If Four Feet could be brought back to life today, "You would be confused, because you would be thinking that this looks like a snake...but it's odd; it shouldn't have feet," lead author David Martill of the University of Portsmouth told Discovery News. He, Longrich, and co-author Helmut Tischlinger believe that the unusual reptile and its kin evolved ever-smaller limbs after their predecessors went through a subterranean phase. During this period of the Early Cretaceous, the animals burrowed underground. "Limbs get in the way if you are burrowing through soft sand," Martill explained. "Much better to 'swim' through leaf litter or sand. As legs got smaller, 'swimming' became more efficient." The scientists further suspect that these undulating movements were pre-adaptations to actual swimming in water.
Four Feet's front limbs were so small that Martill described them as being "pathetic" and "little." While miniscule, the feet seemed to be specialized, as they were broader than those of lizards. As a result, the researchers think the feet helped the snake to seize prey and clasp onto a partner when mating.
Four Feet's head was slightly pointed and slender, suggests its skull. As for its overall appearance, "It looked, well, snaky," Longrich said. "It had the long, slender, serpentine body; it would have had a forked tongue," he continued. "It had the broad belly scales of a snake. This is unique to snakes, and amazingly the fossil actually preserves them." The individual died while young and was only about 8 inches long. The scientists are not sure how big members of the species would have become as adults, but they suspect that adults grew to be over 3 feet long.
The remains of an unknown animal -- possible a lizard -- are remarkably preserved in the gut of the fossilized snake. Based on Four Feet's build, it probably bit its victims and then squeezed them, cutting off their circulation. Organ failure probably followed and then death. The gut contents also indicate that the snake had a feeding strategy similar to today's boa constrictors "in which proportionately large prey are ingested whole," the authors wrote.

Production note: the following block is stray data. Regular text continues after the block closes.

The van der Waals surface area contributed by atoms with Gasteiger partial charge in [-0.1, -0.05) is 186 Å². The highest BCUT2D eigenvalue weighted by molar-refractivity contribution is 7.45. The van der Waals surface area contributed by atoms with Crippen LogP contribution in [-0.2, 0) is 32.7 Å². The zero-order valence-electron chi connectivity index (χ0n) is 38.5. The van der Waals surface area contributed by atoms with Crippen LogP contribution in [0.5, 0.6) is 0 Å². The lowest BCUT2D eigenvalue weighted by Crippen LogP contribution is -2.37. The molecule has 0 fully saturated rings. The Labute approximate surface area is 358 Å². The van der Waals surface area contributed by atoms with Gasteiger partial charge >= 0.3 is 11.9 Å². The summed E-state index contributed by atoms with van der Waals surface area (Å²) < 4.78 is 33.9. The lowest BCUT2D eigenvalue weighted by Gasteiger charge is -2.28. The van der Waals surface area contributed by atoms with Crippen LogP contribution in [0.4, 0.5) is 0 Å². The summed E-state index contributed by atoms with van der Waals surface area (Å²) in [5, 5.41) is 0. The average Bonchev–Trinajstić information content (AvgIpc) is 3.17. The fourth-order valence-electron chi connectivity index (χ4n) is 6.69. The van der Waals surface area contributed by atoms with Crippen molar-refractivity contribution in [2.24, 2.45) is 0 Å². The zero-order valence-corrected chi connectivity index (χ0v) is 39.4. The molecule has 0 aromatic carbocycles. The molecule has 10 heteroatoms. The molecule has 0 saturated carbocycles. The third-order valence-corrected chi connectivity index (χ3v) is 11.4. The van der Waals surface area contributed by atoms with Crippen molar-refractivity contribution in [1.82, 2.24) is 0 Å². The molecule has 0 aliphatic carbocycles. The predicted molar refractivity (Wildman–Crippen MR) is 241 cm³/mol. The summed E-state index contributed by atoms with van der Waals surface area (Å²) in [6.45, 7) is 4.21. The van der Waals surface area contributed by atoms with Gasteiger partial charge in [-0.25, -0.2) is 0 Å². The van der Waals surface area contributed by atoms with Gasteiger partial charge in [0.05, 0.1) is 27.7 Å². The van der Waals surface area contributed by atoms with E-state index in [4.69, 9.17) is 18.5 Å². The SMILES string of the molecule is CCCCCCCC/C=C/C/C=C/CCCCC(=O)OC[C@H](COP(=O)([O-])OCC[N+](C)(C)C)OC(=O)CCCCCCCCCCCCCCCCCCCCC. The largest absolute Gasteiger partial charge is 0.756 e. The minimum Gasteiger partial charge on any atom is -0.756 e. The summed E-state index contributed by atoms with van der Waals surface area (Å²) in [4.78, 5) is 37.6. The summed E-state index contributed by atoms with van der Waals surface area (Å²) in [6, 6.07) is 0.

The serpentine fossil for Four Feet is extremely well preserved in limestone. It is in such good condition that "soft tissues are also preserved," according to the authors. The snake would have lived in an ecosystem with dinosaurs, they indicated. While this juvenile snake might have eaten small dinosaur eggs, it is possible that adults of the species "could take a hatchling dinosaur," Martill said. Longrich added that 40-50 million years after this snake's lifetime, there were large boa and python-sized snakes that definitely were regular consumers of dinosaur eggs. Remains of snakes are even found in dinosaur nests as a result. Poisonous snakes were not around then, though. They did not become widespread until about 34 million years ago, which was long after non-bird dinosaurs went extinct. The burrowing habits of early snakes might have helped to save them from going the way of the dinos during the major extinction event 65 million years ago.
In addition to lizards like
, Four Feet probably ate salamanders and other small animals, the researchers believe. Both the ancient snake and its prey were "originally from Gondwana, the ancient continent formed by Africa and South America," Longrich said. As he says, "They're sort of a holdover from this lost world."